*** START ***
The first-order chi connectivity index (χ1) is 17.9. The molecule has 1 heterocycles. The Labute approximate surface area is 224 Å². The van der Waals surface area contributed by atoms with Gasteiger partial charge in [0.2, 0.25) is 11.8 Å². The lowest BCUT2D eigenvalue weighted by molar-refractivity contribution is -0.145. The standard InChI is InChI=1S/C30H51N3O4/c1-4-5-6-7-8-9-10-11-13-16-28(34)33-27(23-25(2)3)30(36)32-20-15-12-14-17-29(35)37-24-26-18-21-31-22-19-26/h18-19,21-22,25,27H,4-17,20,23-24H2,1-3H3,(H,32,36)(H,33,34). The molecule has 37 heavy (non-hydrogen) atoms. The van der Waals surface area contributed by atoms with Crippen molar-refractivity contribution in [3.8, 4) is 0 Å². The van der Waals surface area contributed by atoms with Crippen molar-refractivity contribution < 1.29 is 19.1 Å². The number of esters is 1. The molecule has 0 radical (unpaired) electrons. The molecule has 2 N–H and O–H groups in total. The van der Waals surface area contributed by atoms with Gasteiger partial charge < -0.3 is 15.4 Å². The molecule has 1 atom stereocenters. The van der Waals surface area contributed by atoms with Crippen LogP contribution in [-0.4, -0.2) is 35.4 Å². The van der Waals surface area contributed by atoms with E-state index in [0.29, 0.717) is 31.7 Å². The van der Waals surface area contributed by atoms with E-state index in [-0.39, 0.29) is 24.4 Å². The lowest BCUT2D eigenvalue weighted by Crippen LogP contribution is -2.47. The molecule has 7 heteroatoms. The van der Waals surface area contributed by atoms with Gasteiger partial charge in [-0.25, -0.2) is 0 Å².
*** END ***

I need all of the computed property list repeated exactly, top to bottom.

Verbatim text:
The first-order chi connectivity index (χ1) is 17.9. The molecule has 1 heterocycles. The Labute approximate surface area is 224 Å². The van der Waals surface area contributed by atoms with Gasteiger partial charge in [0.2, 0.25) is 11.8 Å². The lowest BCUT2D eigenvalue weighted by molar-refractivity contribution is -0.145. The standard InChI is InChI=1S/C30H51N3O4/c1-4-5-6-7-8-9-10-11-13-16-28(34)33-27(23-25(2)3)30(36)32-20-15-12-14-17-29(35)37-24-26-18-21-31-22-19-26/h18-19,21-22,25,27H,4-17,20,23-24H2,1-3H3,(H,32,36)(H,33,34). The molecule has 37 heavy (non-hydrogen) atoms. The van der Waals surface area contributed by atoms with Crippen molar-refractivity contribution in [3.8, 4) is 0 Å². The van der Waals surface area contributed by atoms with Crippen molar-refractivity contribution < 1.29 is 19.1 Å². The number of esters is 1. The molecule has 0 radical (unpaired) electrons. The molecule has 2 N–H and O–H groups in total. The van der Waals surface area contributed by atoms with Gasteiger partial charge < -0.3 is 15.4 Å². The molecule has 1 atom stereocenters. The van der Waals surface area contributed by atoms with Crippen LogP contribution in [-0.4, -0.2) is 35.4 Å². The van der Waals surface area contributed by atoms with E-state index in [0.29, 0.717) is 31.7 Å². The van der Waals surface area contributed by atoms with E-state index in [-0.39, 0.29) is 24.4 Å². The lowest BCUT2D eigenvalue weighted by Crippen LogP contribution is -2.47. The molecule has 7 heteroatoms. The van der Waals surface area contributed by atoms with Gasteiger partial charge in [-0.25, -0.2) is 0 Å².